The NHL needs to do more to reduce fighting in hockey

Derek Boogaard was known as a fighter in his playing days / The Associated Press

One of the most controversial debates that seems to come up every hockey season is whether or not fighting should be removed from the game. Specifically in the National Hockey League, where it appears that no major initiatives are being taken to limit fighting. However, fighting numbers have steadily decreased over the course of the past few seasons, but it seems to be because players are becoming more aware of the dangers through unfortunate circumstances.

The unfortunate circumstances I’m referring to are situations like in 2011, between May and through end of September, three former NHL players died from complications of fighting. All three players were notable NHL fighters, and the reasoning behind their deaths have been argued by many to be a direct result of repeated head trauma suffered
while fighting.

All three of these players had recently retired. The first, Derek Boogaard, played his final NHL game on December 9, 2010 and passed away on May 15, 2011. Rick Rypien, another notable enforcer, played his final game on November 17, 2010 and passed away on August 15, 2011. Wade Belak, a former Toronto Maple Leaf, played his final game on January 24, 2011 and passed away on August 31, 2011. Each player passed away just months after walking away from the game that they lived for.

Once they walked away, the pain, the trauma, the brutality that the game subjected them to took over their minds and led them down a dark path that they couldn’t find an end to.

So why is fighting considered an important element of hockey? If this element of the game has caused players to lose their lives, why is it still a part of today’s game? Fighting provides a reason for fans to watch. Fighting brings excitement to the game and it gets people to watch on TV or to buy tickets. It is sad that we, the fans, are the reason people are battling with mental illnesses. As a society, we need to realize that fighting cannot be tolerated at the level it is today. It does not need to be removed completely, because I think many can understand that it’s the constant fighting that leads to the serious issues.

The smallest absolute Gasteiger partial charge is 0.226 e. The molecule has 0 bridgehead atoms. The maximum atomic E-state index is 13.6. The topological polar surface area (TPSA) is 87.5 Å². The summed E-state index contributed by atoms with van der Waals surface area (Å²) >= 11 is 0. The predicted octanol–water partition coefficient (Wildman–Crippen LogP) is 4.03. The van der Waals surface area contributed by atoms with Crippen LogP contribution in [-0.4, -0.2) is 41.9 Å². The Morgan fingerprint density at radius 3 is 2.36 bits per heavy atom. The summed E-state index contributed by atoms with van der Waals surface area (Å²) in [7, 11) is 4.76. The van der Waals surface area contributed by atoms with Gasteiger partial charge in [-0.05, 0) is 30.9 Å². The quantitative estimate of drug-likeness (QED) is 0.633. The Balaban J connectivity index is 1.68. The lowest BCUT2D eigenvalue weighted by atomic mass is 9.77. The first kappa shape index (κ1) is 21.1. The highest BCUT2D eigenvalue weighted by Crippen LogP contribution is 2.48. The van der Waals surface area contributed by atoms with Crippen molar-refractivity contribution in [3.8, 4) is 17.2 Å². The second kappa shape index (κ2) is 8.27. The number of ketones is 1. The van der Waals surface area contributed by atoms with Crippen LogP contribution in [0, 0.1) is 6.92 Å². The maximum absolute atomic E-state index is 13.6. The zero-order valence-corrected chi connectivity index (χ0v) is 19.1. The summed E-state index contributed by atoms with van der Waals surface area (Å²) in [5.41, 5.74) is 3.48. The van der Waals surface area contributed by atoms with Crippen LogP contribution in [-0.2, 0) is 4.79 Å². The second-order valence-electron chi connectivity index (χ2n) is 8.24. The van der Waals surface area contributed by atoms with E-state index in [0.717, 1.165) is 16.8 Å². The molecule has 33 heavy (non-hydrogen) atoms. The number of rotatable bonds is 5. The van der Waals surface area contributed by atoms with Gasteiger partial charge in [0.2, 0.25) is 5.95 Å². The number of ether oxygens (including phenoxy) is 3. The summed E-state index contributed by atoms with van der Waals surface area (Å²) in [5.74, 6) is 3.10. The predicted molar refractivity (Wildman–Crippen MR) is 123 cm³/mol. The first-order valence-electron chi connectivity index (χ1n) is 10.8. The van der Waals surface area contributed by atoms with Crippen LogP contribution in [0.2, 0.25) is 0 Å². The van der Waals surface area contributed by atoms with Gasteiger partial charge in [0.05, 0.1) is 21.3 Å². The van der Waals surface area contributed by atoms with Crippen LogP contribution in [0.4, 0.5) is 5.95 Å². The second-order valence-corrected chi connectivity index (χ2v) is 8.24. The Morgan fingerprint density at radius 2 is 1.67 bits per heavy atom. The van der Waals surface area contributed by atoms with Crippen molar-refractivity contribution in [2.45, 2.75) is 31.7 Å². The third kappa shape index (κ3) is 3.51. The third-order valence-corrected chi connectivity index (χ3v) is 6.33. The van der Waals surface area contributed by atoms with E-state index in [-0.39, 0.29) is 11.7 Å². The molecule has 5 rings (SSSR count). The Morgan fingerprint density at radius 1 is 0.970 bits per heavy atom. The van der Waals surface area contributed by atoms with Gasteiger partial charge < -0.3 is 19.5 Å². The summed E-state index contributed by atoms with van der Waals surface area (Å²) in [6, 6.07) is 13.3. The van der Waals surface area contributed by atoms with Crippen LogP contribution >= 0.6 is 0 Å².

So what does the NHL need to do to ensure that their players are safe? If they claim to be taking player safety seriously, what do they need to do to back that up? Look no further than the Ontario Hockey League.

It’s not often that the NHL needs to look to the OHL to lead by example, but the league’s brand new fighting policy is a great start to cleaning up the game and removing many of it’s dangerous elements. Before the current 2016-17 season, the OHL had a fighting policy that saw a player receive a two game suspension once they took part in their 10th fight of the season. But after that, the players were not punished again until they took part in 10 more fights. So if a player fought 20 times in a season, they would be suspended twice.

Fast forward to the current season and the OHL’s new policy on fighting. The player still faces their first suspension upon their tenth fight however, the suspension has been increased to three games as opposed to two. The major difference is that after the three game suspension, the player receives an additional suspension with every fight that they take part in. Players that want to fight are going to be watching their team play a lot of games instead of playing in them.

The new policy on fighting in the OHL was designed to limit the number of fights, and it is already working tremendously. In the 2015-16 season, the Kingston Frontenacs led the OHL with 62 fights. At this point in the season, the Kingston Frontenacs still lead the OHL but with only 19 fights. They’ve played 47 of their 68 games, which means they’re on pace to lead the league with just over 27 fights. That’s a huge difference which means the OHL’s policy is already paying off.

Now it’s time for the fans to call out the NHL. It’s time they do something about fighting, because the terrible situation in 2011 should never be repeated. Losing another player to suicide would cause a public outcry that could not only damage the NHL’s reputation, but hockey as a whole. Fighting is not a vital part of the game, it’s time to take action and ensure the safety of players is taken seriously.

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